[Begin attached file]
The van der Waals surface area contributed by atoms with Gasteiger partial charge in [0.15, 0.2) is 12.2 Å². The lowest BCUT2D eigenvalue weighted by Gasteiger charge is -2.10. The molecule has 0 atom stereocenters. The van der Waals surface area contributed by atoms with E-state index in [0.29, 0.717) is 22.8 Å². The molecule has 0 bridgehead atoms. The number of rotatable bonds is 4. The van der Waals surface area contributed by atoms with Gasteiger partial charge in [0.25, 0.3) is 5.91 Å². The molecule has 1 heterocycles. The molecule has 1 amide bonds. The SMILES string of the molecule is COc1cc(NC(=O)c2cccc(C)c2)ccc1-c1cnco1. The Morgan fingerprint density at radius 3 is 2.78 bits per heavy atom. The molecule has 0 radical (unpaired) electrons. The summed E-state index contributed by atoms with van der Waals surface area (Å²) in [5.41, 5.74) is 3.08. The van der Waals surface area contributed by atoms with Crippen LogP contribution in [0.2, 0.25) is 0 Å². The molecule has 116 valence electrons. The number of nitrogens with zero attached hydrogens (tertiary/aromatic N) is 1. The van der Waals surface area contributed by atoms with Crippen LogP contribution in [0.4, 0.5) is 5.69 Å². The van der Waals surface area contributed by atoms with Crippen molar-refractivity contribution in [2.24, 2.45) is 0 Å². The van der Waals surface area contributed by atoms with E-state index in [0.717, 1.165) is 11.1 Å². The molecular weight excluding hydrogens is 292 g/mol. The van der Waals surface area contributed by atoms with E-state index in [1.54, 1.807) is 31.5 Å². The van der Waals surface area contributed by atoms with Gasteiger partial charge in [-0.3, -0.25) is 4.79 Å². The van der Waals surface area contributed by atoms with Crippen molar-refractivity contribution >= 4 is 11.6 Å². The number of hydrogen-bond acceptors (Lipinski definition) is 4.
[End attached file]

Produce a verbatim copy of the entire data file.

The van der Waals surface area contributed by atoms with Gasteiger partial charge in [0.15, 0.2) is 12.2 Å². The lowest BCUT2D eigenvalue weighted by Gasteiger charge is -2.10. The molecule has 0 atom stereocenters. The van der Waals surface area contributed by atoms with E-state index in [0.29, 0.717) is 22.8 Å². The molecule has 0 bridgehead atoms. The number of rotatable bonds is 4. The van der Waals surface area contributed by atoms with Gasteiger partial charge in [0.25, 0.3) is 5.91 Å². The molecule has 1 heterocycles. The molecule has 1 amide bonds. The SMILES string of the molecule is COc1cc(NC(=O)c2cccc(C)c2)ccc1-c1cnco1. The Morgan fingerprint density at radius 3 is 2.78 bits per heavy atom. The molecule has 0 radical (unpaired) electrons. The summed E-state index contributed by atoms with van der Waals surface area (Å²) in [5.41, 5.74) is 3.08. The van der Waals surface area contributed by atoms with Crippen LogP contribution in [0.2, 0.25) is 0 Å². The molecule has 116 valence electrons. The number of nitrogens with zero attached hydrogens (tertiary/aromatic N) is 1. The van der Waals surface area contributed by atoms with Crippen LogP contribution in [0.4, 0.5) is 5.69 Å². The van der Waals surface area contributed by atoms with Crippen molar-refractivity contribution in [2.24, 2.45) is 0 Å². The van der Waals surface area contributed by atoms with E-state index in [0.717, 1.165) is 11.1 Å². The molecular weight excluding hydrogens is 292 g/mol. The van der Waals surface area contributed by atoms with E-state index in [1.54, 1.807) is 31.5 Å². The van der Waals surface area contributed by atoms with Gasteiger partial charge in [-0.3, -0.25) is 4.79 Å². The van der Waals surface area contributed by atoms with Crippen molar-refractivity contribution >= 4 is 11.6 Å². The number of hydrogen-bond acceptors (Lipinski definition) is 4.